It’s Father’s Day. And my TLs, both on FB and Twitter have been flooded with thoughts, wishes and expressions of love. But how do I tell my father what he means. We are not part of that section that celebrates days and anniversaries, real and imagined. We belong to that section that quietly goes about its work, save for a quick phone call on a birthday or anniversary. We don’t tell each other how much we care. It is assumed. It is a given. I don’t quite know how else to be. I haven’t spoken to my father today. I haven’t told him how much he means to me, not because I don’t care, but because saying it is too difficult.
That said, today is perhaps as good a day as any other to remember the childhood years when Appa was everything. When Amma was the villain of the piece and Appa was the superhero. My earliest memories of my father involve talking about everything under the sun. They involve lying down in the terrace, on a beautiful starry night and learning to identify the stars. I remember learning to recognise Venus, the Pole Star and Ursa Major. I remember finding the Pleiades somewhere in the distance and trying to understand what they mean. I remember trying, and failing to distinguish between Sirius and some other distant star in the galaxy. Much later, I remember the discussions around the meaning of life. On whether the scriptures really spoke the truth. Whether there was really some such thing as the absolute truth. I will never forget what my father told me that day. That truth is always relative. That reality is often a grey area between the black and the white. That every single thing, every single human, even the gods are some shade of grey. That between the black and the white lie a million shades of grey, each unique, each special.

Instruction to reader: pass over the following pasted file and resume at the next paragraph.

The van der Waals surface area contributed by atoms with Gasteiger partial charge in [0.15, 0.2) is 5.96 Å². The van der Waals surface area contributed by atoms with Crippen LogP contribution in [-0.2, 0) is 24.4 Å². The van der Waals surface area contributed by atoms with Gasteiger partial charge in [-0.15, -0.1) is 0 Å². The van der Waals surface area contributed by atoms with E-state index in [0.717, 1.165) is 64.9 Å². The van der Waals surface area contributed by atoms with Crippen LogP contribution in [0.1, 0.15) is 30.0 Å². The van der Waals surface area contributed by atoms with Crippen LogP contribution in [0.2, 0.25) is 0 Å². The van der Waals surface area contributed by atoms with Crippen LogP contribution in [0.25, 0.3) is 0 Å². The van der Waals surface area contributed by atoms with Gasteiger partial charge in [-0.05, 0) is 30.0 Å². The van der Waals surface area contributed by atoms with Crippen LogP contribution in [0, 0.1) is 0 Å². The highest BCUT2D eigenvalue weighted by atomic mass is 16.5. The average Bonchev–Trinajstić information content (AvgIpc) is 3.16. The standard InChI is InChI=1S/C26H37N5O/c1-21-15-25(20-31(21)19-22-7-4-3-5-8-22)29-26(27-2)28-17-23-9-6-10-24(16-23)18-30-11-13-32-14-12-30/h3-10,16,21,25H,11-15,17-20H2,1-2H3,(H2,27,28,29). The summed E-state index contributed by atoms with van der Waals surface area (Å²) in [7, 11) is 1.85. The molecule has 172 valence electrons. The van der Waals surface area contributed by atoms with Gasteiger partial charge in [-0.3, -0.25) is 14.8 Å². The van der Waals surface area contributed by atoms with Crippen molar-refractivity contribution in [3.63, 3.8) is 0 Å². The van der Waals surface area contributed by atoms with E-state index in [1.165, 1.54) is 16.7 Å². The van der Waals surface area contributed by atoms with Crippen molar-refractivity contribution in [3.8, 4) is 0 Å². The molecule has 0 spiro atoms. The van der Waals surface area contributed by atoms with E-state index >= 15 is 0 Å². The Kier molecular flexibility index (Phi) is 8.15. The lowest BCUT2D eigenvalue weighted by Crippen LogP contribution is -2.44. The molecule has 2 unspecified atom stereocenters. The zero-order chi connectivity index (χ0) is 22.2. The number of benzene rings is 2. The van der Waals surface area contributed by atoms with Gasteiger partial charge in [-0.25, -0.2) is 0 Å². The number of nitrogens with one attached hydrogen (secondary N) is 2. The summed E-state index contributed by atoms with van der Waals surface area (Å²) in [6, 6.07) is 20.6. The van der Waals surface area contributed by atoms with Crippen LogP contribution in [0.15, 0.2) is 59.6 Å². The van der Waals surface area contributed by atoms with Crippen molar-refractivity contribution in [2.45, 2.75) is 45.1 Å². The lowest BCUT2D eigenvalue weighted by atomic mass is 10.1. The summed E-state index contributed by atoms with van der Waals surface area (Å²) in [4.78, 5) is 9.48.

A second, more tangible memory of my childhood years is the way he engaged with me. I remember the games we played. I never had dolls and kitchen sets and makeup kits. Instead, he bought me books and crayons and brushes. He bought me pens and notebooks. He played hangman and word building when children my age were playing car racing games. He taught me to teach myself, to learn, to grasp and to understand. The greatest gift I have ever received from him is the ability to learn something out of my own volition. He taught me to enjoy the written word, to let my mind wander, far into mythical and fictional worlds, to explore and to travel into the deepest recesses of my heart. He taught me that failure is not just acceptable, but actually encouraged. He taught me that unless you make an attempt, you will never learn. And for this, I love him.
To this day, he engages me in ways nobody else quite can. In his mind, I am still his 3-year old who doesn’t quite understand what she wants. Yet, he lets me be. Lets me make my mistakes. He lets me fall so that I can pick myself up and emerge stronger from the experience. And most importantly, he has never once said I cannot do something I truly want to because I’m a girl. And for that, he’s the best father one can ask for.